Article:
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Old August 6th, 2006, 04:46 PM   #152
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Ive been on the transrapid, and i would love to see one in NA. however if normal wheels-on-track high speed trains cant work here, I doubt getting a maglev here would be any easier... I think a normal 190kph train running on upgraded tracks (no need for new ones) would draw a lot more riders than the current train 66.
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Old August 7th, 2006, 10:37 AM   #153
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Quote:
Originally Posted by De Snor
A HSL train ?
No , this is the challenge for a magnet train to be introduced in Northern America.
It could take 1 1/4 hours for the line form NYC to MTL, HSL trains are to slow for this continent + it is time for innovations , the actual train-on-wheel concept has had it best days
Right On! Europe and Asia have already stepped forward by developping magnetic trains. It's time for it to be on it's way to North America!
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Old August 7th, 2006, 04:25 PM   #154
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Geographically, a Montreal - NYC route makes more sense than Toronto - NYC, but how much business traffic is there between the two? Or would a line target tourists instead?
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Old August 7th, 2006, 08:49 PM   #155
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Quote:
Originally Posted by hkskyline
Geographically, a Montreal - NYC route makes more sense than Toronto - NYC, but how much business traffic is there between the two? Or would a line target tourists instead?
I guess both. Plus, the article claimed that New York was Quebec's main trading partner, which perhaps explains some of the interest in linking the two major cities.
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Old August 7th, 2006, 09:04 PM   #156
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On the American side of the border, at least, the train really wouldn't have to be faster than 110mph to be a commercial success... and living with 110mph would keep the costs sufficiently under control for the project to actually have some tiny chance of covering its construction and operating costs, if not actually being outright profitable.

Plus, the impact of time isn't as much as you'd think. Take, for instance, a 300-mile trip:

@ 60mph: 5 hours

@ 70mph: 4:15

@ 80mph: 3:45 (fastest you can go on "normal" cheap freight tracks)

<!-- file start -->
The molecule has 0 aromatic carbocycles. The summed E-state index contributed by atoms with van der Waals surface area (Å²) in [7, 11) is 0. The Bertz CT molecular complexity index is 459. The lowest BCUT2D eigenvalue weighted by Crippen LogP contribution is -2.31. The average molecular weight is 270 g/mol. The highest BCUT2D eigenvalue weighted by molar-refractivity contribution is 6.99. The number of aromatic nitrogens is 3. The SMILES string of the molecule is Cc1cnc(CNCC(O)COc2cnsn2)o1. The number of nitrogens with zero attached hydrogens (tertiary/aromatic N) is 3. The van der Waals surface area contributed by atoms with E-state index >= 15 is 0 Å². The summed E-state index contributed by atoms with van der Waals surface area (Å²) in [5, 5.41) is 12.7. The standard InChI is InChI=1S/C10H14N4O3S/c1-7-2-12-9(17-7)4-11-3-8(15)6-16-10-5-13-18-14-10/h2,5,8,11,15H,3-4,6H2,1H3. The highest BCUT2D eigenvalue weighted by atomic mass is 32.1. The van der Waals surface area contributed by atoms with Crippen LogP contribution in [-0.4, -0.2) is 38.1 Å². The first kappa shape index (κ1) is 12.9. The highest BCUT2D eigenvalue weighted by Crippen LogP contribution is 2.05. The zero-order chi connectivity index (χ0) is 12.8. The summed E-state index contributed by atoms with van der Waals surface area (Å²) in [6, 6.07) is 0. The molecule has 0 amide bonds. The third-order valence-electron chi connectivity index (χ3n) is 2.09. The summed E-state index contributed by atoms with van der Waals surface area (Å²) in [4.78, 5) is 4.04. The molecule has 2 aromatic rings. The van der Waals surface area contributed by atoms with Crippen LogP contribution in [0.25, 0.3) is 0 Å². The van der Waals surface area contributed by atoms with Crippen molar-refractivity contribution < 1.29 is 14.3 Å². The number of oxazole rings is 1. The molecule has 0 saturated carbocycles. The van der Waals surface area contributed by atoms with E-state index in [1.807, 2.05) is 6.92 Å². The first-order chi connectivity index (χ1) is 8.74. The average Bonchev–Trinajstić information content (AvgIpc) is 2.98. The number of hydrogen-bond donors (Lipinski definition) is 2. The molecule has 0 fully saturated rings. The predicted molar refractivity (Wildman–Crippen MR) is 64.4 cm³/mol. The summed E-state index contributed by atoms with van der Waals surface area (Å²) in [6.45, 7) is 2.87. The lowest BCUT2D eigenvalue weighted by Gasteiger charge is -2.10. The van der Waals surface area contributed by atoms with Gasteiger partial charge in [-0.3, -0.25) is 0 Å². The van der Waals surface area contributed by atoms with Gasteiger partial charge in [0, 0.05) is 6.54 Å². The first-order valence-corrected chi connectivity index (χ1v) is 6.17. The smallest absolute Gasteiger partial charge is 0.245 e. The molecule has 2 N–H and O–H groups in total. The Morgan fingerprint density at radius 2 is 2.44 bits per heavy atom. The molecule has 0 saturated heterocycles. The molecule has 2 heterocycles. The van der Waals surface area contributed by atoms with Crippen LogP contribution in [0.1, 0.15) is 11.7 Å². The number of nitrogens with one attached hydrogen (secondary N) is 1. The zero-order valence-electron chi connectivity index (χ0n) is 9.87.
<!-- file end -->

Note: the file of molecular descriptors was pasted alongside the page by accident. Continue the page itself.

@ 90mph: 3:20

@100mph: 3:00

@110mph: 2:45 (fastest you can go before things get REALLY expensive)

@125mph: 2:25 (fastest you can go and still run with mixed freight traffic)

@150mph: 2:00 (fastest train that can run on freight tracks at low speed)

@180mph: 1:40 (just give Fluor-Bombardier a blank check and kiss your budget goodbye)

Basically the "sweet spot" (maximum bang for buck) is 100-110mph. To go even 1mph faster than that, you've basically doubled or quadrupled the construction cost.

The fastest you can run under Acela conditions (tracks actively shared and intermixed with freight) is 125mph. Above 125mph, the FRA requires total separation between freight and passenger traffic by either space (ie, separate tracks) or time (freight not allowed on tracks when passenger trains running).

The fastest you can run on tracks dedicated exclusively to passenger trains, but still be legally able to use existing tracks at a lower speed (say, the last 5 miles into the station) is about 150mph. The problem is, if there's even the possibility a freight train could be on the same tracks, the FRA requires an insane level of weight and crash-protection. A level that would utterly kill anything resembling fuel-efficiency at 180mph, and would quickly damage tracks at 180mph. Making matters worse is the fact that the FRA requires a train that operates at 150+mph at any point during its journey to be capable of surviving a full-speed head-on collision with a freight train... even if it would NEVER be operating anywhere near that speed while actually sharing tracks with a freight train.

In other words, if you build dedicated passenger tracks 95% of the way between the two cities, but want to use existing tracks for the last few miles to avoid having to spend $100 million per mile to completely elevate or tunnel them through a dense urban area, and plan to run the train on those dedicated tracks at 150mph, but run at 60mph on the shared tracks, the FRA still requires that the train be capable of surviving a 150mph head-on collision with a freight train. Utterly insane, but sadly true.
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Old August 7th, 2006, 09:27 PM   #157
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Just curious, how do you know all this?

Quote:
Originally Posted by spsmiler
Especially if you take in to account the total journey time when flying - not just the time spent in the air but also when travelling to / from the city centre plus time in security, check-in, etc etc.